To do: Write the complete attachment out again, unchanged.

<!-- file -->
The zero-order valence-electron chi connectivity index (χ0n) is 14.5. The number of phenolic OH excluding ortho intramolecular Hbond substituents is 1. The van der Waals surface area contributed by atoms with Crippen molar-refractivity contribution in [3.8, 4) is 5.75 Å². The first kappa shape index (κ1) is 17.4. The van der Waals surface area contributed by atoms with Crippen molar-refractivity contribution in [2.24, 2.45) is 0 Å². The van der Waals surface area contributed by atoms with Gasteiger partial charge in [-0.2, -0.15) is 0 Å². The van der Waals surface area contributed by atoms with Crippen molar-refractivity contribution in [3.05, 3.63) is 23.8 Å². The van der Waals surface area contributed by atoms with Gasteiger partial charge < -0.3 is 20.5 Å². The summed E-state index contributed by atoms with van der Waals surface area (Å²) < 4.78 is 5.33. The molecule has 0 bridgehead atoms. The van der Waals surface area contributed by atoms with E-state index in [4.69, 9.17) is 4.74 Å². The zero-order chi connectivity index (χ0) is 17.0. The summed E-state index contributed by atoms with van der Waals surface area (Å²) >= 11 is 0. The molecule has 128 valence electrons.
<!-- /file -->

The zero-order valence-electron chi connectivity index (χ0n) is 14.5. The number of phenolic OH excluding ortho intramolecular Hbond substituents is 1. The van der Waals surface area contributed by atoms with Crippen molar-refractivity contribution in [3.8, 4) is 5.75 Å². The first kappa shape index (κ1) is 17.4. The van der Waals surface area contributed by atoms with Crippen molar-refractivity contribution in [2.24, 2.45) is 0 Å². The van der Waals surface area contributed by atoms with Gasteiger partial charge in [-0.2, -0.15) is 0 Å². The van der Waals surface area contributed by atoms with Crippen molar-refractivity contribution in [3.05, 3.63) is 23.8 Å². The van der Waals surface area contributed by atoms with Gasteiger partial charge < -0.3 is 20.5 Å². The summed E-state index contributed by atoms with van der Waals surface area (Å²) < 4.78 is 5.33. The molecule has 0 bridgehead atoms. The van der Waals surface area contributed by atoms with E-state index in [4.69, 9.17) is 4.74 Å². The zero-order chi connectivity index (χ0) is 17.0. The summed E-state index contributed by atoms with van der Waals surface area (Å²) >= 11 is 0. The molecule has 128 valence electrons.